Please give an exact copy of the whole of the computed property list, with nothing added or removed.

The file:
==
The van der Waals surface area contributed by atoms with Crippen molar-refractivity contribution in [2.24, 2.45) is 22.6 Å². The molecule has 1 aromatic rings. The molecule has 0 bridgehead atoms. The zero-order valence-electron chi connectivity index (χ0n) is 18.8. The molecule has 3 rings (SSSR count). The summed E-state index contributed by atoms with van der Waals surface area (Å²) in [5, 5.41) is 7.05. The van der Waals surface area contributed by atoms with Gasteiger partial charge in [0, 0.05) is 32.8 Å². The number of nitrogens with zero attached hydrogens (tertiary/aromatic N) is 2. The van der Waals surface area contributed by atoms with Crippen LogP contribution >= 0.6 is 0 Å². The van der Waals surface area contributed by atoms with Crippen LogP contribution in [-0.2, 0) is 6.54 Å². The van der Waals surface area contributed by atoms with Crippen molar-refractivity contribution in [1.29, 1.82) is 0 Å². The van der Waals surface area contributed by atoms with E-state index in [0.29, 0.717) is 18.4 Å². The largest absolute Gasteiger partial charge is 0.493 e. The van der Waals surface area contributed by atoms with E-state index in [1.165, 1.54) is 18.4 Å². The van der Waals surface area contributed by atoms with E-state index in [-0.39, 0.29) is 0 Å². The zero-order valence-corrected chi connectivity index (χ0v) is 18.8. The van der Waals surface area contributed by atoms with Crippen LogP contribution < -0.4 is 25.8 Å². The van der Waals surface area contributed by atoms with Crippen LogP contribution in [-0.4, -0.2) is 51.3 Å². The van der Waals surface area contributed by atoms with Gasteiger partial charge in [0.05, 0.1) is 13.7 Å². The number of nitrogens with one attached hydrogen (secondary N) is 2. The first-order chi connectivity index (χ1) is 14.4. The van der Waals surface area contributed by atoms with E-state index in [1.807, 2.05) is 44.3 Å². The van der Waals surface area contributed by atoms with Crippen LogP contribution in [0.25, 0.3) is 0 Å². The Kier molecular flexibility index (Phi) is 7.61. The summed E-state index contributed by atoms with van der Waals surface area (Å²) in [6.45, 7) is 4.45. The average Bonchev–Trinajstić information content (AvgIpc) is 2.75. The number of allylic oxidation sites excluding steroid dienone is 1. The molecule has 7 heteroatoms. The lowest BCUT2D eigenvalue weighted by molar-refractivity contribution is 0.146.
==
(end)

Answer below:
The van der Waals surface area contributed by atoms with Crippen molar-refractivity contribution in [2.24, 2.45) is 22.6 Å². The molecule has 1 aromatic rings. The molecule has 0 bridgehead atoms. The zero-order valence-electron chi connectivity index (χ0n) is 18.8. The molecule has 3 rings (SSSR count). The summed E-state index contributed by atoms with van der Waals surface area (Å²) in [5, 5.41) is 7.05. The van der Waals surface area contributed by atoms with Gasteiger partial charge in [0, 0.05) is 32.8 Å². The number of nitrogens with zero attached hydrogens (tertiary/aromatic N) is 2. The van der Waals surface area contributed by atoms with Crippen LogP contribution >= 0.6 is 0 Å². The van der Waals surface area contributed by atoms with Crippen LogP contribution in [-0.2, 0) is 6.54 Å². The van der Waals surface area contributed by atoms with Crippen molar-refractivity contribution in [1.29, 1.82) is 0 Å². The van der Waals surface area contributed by atoms with E-state index in [0.29, 0.717) is 18.4 Å². The largest absolute Gasteiger partial charge is 0.493 e. The van der Waals surface area contributed by atoms with E-state index in [1.165, 1.54) is 18.4 Å². The van der Waals surface area contributed by atoms with E-state index in [-0.39, 0.29) is 0 Å². The zero-order valence-corrected chi connectivity index (χ0v) is 18.8. The van der Waals surface area contributed by atoms with Crippen LogP contribution < -0.4 is 25.8 Å². The van der Waals surface area contributed by atoms with Crippen LogP contribution in [-0.4, -0.2) is 51.3 Å². The van der Waals surface area contributed by atoms with Gasteiger partial charge in [0.05, 0.1) is 13.7 Å². The number of nitrogens with one attached hydrogen (secondary N) is 2. The first-order chi connectivity index (χ1) is 14.4. The van der Waals surface area contributed by atoms with E-state index in [1.807, 2.05) is 44.3 Å². The van der Waals surface area contributed by atoms with Crippen LogP contribution in [0.25, 0.3) is 0 Å². The Kier molecular flexibility index (Phi) is 7.61. The summed E-state index contributed by atoms with van der Waals surface area (Å²) in [6.45, 7) is 4.45. The average Bonchev–Trinajstić information content (AvgIpc) is 2.75. The number of allylic oxidation sites excluding steroid dienone is 1. The molecule has 7 heteroatoms. The lowest BCUT2D eigenvalue weighted by molar-refractivity contribution is 0.146.